Legal Considerations For Employees Who Work From Home
Life changed a lot during the COVID-19 pandemic and subsequent shutdown. And while, thankfully, the worst of COVID seems to be behind us, the changes made during that time still remain with us today.
One change is the switch, in many workplaces, to virtual, work-from-home arrangements. When people started returning to work, many employees remained home, taking advantage of the technology that was adopted during the shutdown.
But employees who work from home should keep in mind some legal considerations, and be aware of their rights as employees.
The Laws Still Apply
The first thing to remember is that federal employment laws, like those that prohibit sexual harassment, discrimination, or racial discrimination, still apply, even if you’re working from home.
And while working from home may eliminate the physical aspects of harassment, like being touched, it does not eliminate sexual advances, or exposure to sexual or harassing material, which can easily be done or disseminated through emails, videos and other technology mediums.
Accommodating Your Workspace
If you have a disability that requires an accommodation to work from home, the Americans With Disabilities Act may require that your employer provide or allow those accommodations. That is not to say that you always have to be allowed to work from home—but if you are, and additional technology or equipment is needed for an ADA-recognized accommodation, your employer may need to provide it to you.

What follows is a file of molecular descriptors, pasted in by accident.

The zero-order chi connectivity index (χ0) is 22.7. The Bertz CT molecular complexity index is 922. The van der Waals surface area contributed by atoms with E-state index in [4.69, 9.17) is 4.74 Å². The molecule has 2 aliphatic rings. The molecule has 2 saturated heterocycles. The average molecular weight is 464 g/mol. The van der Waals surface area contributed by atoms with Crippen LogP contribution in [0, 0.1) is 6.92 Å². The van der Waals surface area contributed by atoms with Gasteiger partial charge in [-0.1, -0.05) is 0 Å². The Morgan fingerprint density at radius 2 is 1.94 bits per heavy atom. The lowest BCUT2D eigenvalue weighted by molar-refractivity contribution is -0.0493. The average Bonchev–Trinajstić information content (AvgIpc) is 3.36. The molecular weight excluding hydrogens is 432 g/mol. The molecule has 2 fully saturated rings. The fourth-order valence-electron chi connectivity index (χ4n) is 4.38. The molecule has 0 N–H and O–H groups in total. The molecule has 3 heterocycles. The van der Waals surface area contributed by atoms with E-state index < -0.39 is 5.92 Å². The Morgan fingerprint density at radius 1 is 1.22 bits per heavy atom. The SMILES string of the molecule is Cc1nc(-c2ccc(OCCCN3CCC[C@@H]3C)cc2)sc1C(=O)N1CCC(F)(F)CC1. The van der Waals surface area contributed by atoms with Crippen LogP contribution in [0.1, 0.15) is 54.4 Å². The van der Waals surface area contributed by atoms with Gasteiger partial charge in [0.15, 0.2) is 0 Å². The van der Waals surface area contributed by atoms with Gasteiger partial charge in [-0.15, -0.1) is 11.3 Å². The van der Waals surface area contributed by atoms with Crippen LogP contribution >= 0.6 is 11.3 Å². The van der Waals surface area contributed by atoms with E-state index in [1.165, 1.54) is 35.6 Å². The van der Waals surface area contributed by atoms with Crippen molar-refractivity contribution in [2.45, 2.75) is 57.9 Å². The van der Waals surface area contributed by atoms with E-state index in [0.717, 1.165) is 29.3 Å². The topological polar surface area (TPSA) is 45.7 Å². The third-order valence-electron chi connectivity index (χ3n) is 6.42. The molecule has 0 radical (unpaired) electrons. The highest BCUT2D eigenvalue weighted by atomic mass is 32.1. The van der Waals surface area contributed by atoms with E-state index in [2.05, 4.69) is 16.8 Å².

State Law Conflicts
As part of your employment with your company, you may have signed various agreements, like non-compete agreements, non-solicitation agreements, or other policies and procedures.
Those documents likely still apply even if you’re working from home—but they can be called into question if you are working from home from another state, where the laws may be different than they are in California.
Many of those agreements do not have choice of law or venue provisions, meaning that a contract that would have been valid in California, may not be valid once you are working from home from a different state.
This is especially important because California tends to be a very “pro-employee” state, with many laws that protect workers. You don’t want to lose those rights by working remotely from a different state.
Remember that although you are working from home, your employer still has to provide workers’ compensation to you. And yes, you can be injured on the job, even though you are working from home.
For example, if you were injured lifting your printer, or got carpal tunnel syndrome, or some other injury that stems from the performance of your job duties, you would still be entitled to workers’ compensation, despite the fact you were physically at home.
Contact the San Jose employment law lawyers at the Costanzo Law Firm today for help understanding your rights as an employee in California, especially if you are working from home.